Externally financed projects

Ongoing IR research projects with external funding.



What NATO Knows: Military and Political Expertise between Technoscience and Practical Experience

Trine Villumsen Berling
The project asks which types of expertise are prevalent at the NATO Defence College. The central aim is to investigate practically generated expertise as opposed to abstract, theoretical expertise and how these are mobilised in the teaching and research at the College. The project uses participant observation, postmodern interviews, analyses of teaching curricula and textual analysis of key documents and research papers. The research will result in two peer reviewed articles in relevant international journals and two op-eds in Danish newspapers. 

Images and International Security

Lene Hansen (with Rebecca Adler-Nissen and Iver B. Neumann) 
The research project ‘Images and International Security’ examines the role images play in world politics. Images circulate rapidly, reaching audiences across the globe. Images can help create conflicts, they document atrocities, but they also show how former enemies can be reunited. Images “speak” security, but governments, diplomats, journalists and activists compete to define what exactly images “say”. ‘Images and International Security’ is devoted to building new theory and empirical insights on why and how images influence international relations. The project is funded by The Danish Council for Independent Research (Grant ID: DFF – 1327 – 00056B).
For further information see website

Diplomacy in Praxis  

Martin Marcussen
The purpose is to come to a better understanding of how the diplomatic role is being perceived and enacted in real life in different circumstances; to explore the different kinds of diplomatic tools that are being applied in everyday life at the diplomatic missions; and to evaluate whether Danish and Nordic diplomatic practices lead to the desired results.

Security Communication: Between Secrets and Speech

Karen Lund Petersen (with Myriam Dunn Cavelty, Vibeke Schou Tjalve and Rens van Munster)
The project observes how the mitigation of current threats requires an active participation of citizens and private businesses and therefore also a clear approach to knowledge sharing and intelligence communication. The project claims that ‘security communication’ is a particular bureaucratic practice that must increasingly balance the aim of information sharing against the need for secrecy. By comparing the organization of security communication in Danish, Swiss, British and U.S. intelligence agencies, the study aims to show how and why communication capabilities and thus opportunities for citizen involvement vary.

 National Security Strategies as New Western Security Management

Henrik Ø. Breitenbauch
During the last two decades, a new institutionalized approach to prioritizing and communicating security policy has spread across the West. National Security Strategies and their concomitant model for processing security policy is an important trend in Western security management. This project maps, examines and discusses this new phenomenon by establishing its institutional character on both sides of the Atlantic including through interviews with decision-makers and supported by Michel Foucault’s notion of governmentalities. The project is supported by the Gerda Henkel Stiftung and the Carlsberg Foundation.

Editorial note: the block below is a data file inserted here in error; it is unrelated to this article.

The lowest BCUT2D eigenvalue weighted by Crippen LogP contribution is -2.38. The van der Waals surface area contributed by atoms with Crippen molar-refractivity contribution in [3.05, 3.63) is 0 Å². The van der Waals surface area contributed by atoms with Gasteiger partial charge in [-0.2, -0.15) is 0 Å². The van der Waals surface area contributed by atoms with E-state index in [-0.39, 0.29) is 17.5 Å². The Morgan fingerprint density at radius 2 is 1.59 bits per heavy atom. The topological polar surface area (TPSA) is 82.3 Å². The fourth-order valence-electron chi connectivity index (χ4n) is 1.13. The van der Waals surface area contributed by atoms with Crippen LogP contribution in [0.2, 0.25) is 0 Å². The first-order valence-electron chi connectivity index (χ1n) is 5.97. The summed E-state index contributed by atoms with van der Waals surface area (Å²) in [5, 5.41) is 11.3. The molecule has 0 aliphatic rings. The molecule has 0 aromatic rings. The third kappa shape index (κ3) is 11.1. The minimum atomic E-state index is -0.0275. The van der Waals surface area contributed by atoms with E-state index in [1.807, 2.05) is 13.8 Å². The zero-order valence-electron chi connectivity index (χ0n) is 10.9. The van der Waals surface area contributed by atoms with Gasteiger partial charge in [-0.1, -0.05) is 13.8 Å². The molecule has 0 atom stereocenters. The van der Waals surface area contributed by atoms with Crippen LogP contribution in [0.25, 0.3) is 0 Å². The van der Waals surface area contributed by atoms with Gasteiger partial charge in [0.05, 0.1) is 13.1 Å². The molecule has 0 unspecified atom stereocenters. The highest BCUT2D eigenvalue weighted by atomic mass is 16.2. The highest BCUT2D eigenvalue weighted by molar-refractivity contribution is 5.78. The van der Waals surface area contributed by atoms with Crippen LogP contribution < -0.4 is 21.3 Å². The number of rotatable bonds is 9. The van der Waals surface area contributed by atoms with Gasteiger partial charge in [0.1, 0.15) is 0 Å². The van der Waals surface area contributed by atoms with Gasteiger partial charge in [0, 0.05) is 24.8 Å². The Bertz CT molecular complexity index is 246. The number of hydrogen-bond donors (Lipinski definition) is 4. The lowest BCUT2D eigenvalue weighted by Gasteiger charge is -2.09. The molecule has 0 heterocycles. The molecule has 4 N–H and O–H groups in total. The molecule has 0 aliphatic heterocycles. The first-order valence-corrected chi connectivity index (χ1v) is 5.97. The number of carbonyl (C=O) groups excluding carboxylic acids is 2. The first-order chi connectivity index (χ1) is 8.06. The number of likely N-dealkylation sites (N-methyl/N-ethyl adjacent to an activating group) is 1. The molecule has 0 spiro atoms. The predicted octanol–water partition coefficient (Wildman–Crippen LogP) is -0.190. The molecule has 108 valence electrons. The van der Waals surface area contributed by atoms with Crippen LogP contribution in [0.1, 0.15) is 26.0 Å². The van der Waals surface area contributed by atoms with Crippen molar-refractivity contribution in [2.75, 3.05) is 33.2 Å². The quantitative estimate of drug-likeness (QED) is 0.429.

A BRIC’s Use of Military Force: Danish Network on Brazil’s Emerging Approach to Domestic Stabilisation

Henrik Ø. Breitenbauch
Of the four BRIC countries, Brazil stands out as the most promising partner for Denmark, Europe and the West in dealing with stabilization issues in the global south. Beyond its European heritage and democratic regime, Brazilian armed forces are increasingly engaged at home and abroad in stabilisation efforts in favelas, in cooperation with Amazon Indian tribes as part of counter-drug operations as well as through the UN in MINUSTAH, MONUSCO and beyond, applying lessons learned at home and abroad in both contexts. This project builds a Danish-Brazilian network on Brazil’s emerging approach to domestic stabilisation and is funded by the Danish Research Council’s International.


Ben Rosamond (et al)
EuroChallenge was a major research interdisciplinary project that addressed the place of Europe in the context of a rapidly and radically changing global order. It involved the Faculties of Social Sciences, Law and Humanities and was organized into three work packages. Work package I - 'The European Market Space and the New Global Economy: Constructions, Paradigms and Policies' focused on the ways in which policy elites in Europe, conceptualise the new global order, the extent to which neoliberalism sits at the heart of European economic policy calculus and how, if at all supranational economic policy designs in the new global order are moving beyond the well-established EU regulatory mode of governance. Work package II - 'The European Legal-Politico Space in a New Global Order? The Global Challenges to European Markets, Human Rights and Constitutionalized Democracy' - asked searching questions about the viability of Europe’s role as a producer of ‘universals’ in the realms of market regulation, human rights norms and models of constitutional democracy. It examined the degree to which developing societies are adopting or neglecting European models of politico-legal space. Work package III - 'Complex Diversity: the Social and Cultural Interpretations of Changing European and Global Order'- dealed with the challenges to European socio-political space of the changing global order. It examined both societal responses to the global crisis and changing citizens’ allegiances and loyalties in light of the macroeconomic and politico-legal shifts considered by the other WPs.
For further details see website